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Two Gripen E jet fighters in close formation.

Gripen E's HMI is a Lot More Than Data Presentation

3 min read

When it comes to factors behind the success of a battle in the air, situational awareness is of paramount importance. One may possess world-class weapons, but without the ability to assess opposition at the right time, the pilot may not be able to take the control of the battlespace.

Every information, from positional data of hostile and friendly units, to reaction methods at disposal, and missile engagement zones becomes vital. But what about the presentation of this data?

"In the beginning (of human flight), pilots had very little information. Then, with technological growth, we got the information inflation, which was a lot of fun for the engineers, but probably a nightmare for the pilots. That's where the Human-Machine Collaboration (HMC) comes into the picture. It is the combination of Human-Machine Interface (HMI) and tactical systems that offers only the relevant information to the pilot," says Daniela Ivanic, Line manager at Gripen E department of HMI, Saab at the recently held Gripen seminar.

Gripen E's Wide Area Display (WAD) provides information that is critical for the pilot. WAD gives the Gripen pilot a choice to change the map scaling, overlay more than one maps of selected areas, and change customisations by different means i.e., touch, sound etc. “For example, think about your laptop or desktop. If you arrange the items on the desktop, then you will find them easily afterwards when you need something," Daniella says. However, she is quick to add that in case of a Gripen pilot, Saab has included a decision support system. Along with the critical information, the pilot is also presented with prompts on the next possible action.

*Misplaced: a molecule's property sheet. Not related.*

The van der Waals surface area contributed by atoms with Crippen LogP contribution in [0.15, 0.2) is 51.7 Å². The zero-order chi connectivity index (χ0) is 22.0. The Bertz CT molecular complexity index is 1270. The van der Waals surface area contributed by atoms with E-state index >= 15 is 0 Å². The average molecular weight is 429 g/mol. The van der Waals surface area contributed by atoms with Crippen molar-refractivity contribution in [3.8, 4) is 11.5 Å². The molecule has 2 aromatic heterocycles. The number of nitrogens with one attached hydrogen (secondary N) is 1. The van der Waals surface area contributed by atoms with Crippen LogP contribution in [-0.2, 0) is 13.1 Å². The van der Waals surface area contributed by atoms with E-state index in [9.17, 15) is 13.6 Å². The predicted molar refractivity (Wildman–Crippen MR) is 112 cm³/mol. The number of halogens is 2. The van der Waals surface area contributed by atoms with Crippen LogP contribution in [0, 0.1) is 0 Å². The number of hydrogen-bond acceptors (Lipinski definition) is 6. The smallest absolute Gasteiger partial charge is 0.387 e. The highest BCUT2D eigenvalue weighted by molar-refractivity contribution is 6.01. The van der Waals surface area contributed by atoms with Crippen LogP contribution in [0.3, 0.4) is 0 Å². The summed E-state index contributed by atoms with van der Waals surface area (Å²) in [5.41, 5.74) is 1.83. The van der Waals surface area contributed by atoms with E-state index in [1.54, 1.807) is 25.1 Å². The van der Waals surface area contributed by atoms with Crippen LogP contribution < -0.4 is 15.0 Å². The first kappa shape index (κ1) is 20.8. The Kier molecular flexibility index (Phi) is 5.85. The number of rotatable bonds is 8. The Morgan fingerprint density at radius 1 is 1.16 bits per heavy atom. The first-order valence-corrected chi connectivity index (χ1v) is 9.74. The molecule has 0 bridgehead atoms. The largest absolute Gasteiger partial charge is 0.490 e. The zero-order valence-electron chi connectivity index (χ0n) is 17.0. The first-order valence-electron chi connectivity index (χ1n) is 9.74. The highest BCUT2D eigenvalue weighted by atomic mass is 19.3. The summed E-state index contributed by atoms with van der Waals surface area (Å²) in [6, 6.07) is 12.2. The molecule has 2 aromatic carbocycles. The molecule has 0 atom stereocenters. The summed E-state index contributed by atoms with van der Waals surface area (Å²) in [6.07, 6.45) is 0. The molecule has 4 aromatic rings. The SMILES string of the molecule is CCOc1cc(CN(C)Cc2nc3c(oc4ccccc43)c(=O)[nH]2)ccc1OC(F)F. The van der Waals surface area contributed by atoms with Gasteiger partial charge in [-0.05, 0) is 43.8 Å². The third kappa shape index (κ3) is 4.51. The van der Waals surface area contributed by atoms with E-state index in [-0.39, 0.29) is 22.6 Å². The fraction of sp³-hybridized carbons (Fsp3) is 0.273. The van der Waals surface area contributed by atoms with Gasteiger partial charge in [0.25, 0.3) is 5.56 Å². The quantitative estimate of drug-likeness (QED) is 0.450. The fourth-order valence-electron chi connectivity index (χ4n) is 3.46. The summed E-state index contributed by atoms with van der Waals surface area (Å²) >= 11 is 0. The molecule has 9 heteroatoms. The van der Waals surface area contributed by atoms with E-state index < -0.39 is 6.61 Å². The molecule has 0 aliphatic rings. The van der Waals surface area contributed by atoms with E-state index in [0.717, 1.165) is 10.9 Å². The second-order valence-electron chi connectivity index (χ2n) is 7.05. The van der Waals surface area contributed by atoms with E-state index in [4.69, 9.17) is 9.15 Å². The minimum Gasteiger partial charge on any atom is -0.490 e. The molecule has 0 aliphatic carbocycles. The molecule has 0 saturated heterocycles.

Jussi Halmetoja, Operations Adviser of Air Domain at Saab Aeronautics, and a former Gripen pilot, gives another example saying Gripen’s HMI not just provides you with information of the current stage of your probability to intercept, but also about what happens next, giving you advice on how to optimize your next step. “So instead of controlling all the parameters and settings to do certain tasks, you can command the system. For instance, if you'd like to detect a low observable, low flying object at range, you can just assign the task to the system which then will optimize all the settings for you. So, it (HMI) is also about using functions like auto sorting and auto-selection of targets, and lowering the mental workload of the pilot,” he adds.

Besides WAD, Gripen E’s cockpit also features Helmet Mounted Display (HMD) and the Head-Up-Display (HUD). HMD projects information to the pilot’s eyes. In case a pilot chooses to not wear the HMD, HUD can present the information without taking away the pilot's attention from the main viewpoints.

The new age HMI of a fighter system like Gripen is a result of years of research. Every prompt offered to the Gripen pilot takes into consideration the possible outcomes and the possible next steps against each one of those outcomes. As Jussi Halmetoja says, “With Gripen, it's not just about perception, it's also about comprehension.”

Watch the Gripen seminar here.